Upcoming Events for this Week

Lots of different things happening this week-

Tuesday November 8th – WE ARE CLOSED FOR THE ELECTION!




Wednesday November 9th- Crafternoons at 4pm in the upstairs Community Room

This week . . . “Sunsets and Silhouettes!”


Thursday November 10th- Early Release day at school. . . come to the library to watch the 2nd film in our Civil Rights Film Series- 2pm    “The Mighty Children’s March”



Film Series begins- Thur. October 27th


School’s out early this day!  What to do?  Come on down to the library.  We will be showing the first of our 3 part film series on the Civil Right’s Movement.  The curriculum recommends 6-8 grade viewers but all are welcome with adult supervision.


Each 45 min. long documentary will be followed by questions and discussion.  Films curriculum recommends grades 6-8 but all are welcome with supervision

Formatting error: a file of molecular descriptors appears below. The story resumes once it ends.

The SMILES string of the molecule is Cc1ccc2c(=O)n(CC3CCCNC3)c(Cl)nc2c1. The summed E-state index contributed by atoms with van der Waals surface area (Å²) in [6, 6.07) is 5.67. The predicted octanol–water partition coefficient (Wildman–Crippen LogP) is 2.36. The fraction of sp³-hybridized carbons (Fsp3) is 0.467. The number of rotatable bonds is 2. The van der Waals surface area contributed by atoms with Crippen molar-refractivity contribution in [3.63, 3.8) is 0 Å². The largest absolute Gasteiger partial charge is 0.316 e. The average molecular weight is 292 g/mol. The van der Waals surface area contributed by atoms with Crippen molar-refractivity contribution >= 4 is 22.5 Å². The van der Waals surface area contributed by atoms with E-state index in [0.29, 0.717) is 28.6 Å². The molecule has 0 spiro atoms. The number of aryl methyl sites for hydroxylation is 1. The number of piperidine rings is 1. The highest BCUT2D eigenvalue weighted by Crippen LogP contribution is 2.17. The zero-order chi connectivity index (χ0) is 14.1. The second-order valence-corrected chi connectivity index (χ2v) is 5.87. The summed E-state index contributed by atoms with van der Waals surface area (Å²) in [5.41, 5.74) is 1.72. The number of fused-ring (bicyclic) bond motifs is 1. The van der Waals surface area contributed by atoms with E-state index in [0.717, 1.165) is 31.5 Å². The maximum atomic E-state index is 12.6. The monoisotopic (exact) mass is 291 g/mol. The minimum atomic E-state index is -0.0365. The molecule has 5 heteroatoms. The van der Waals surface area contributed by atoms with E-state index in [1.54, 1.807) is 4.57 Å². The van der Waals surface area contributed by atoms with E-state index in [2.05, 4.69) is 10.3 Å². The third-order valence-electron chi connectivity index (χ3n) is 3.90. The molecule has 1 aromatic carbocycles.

More information at: http://www.tolerance.org/teaching-kits

America’s Civil Rights Movement: A Time for Justice           Thur. Oct 27th 2:00pm

Academy Award-winner for Short Documentary 1995

Narrated by Julian Bond and featuring John Lewis, the 38-minute film allows today’s generation of students to witness firsthand the movement’s most dramatic moments—the bus boycott in Montgomery, the school crisis in Little Rock, the violence in Birmingham and the triumphant 1965 march for voting rights.

Mighty Times: The Children’s March                   Thur. Nov. 10th 2:00pm

“The Children’s March” tells the story of how the young people of Birmingham, Alabama, braved fire hoses and police dogs in 1963 and brought segregation to its knees. Their heroism complements discussions about the ability of today’s young people to be catalysts for positive social change.

Selma: The Bridge to the Ballot        Fri. Dec. 2nd 2:00pm

On March 7, 1965, 600 civil rights activists left Selma, Alabama, on foot, marching for dignity and equality.
Eighteen days, 54 miles, one police attack, 1,900 National Guard troops, 2,000 U.S. Army soldiers and countless stories later, they arrived in Montgomery — and changed history.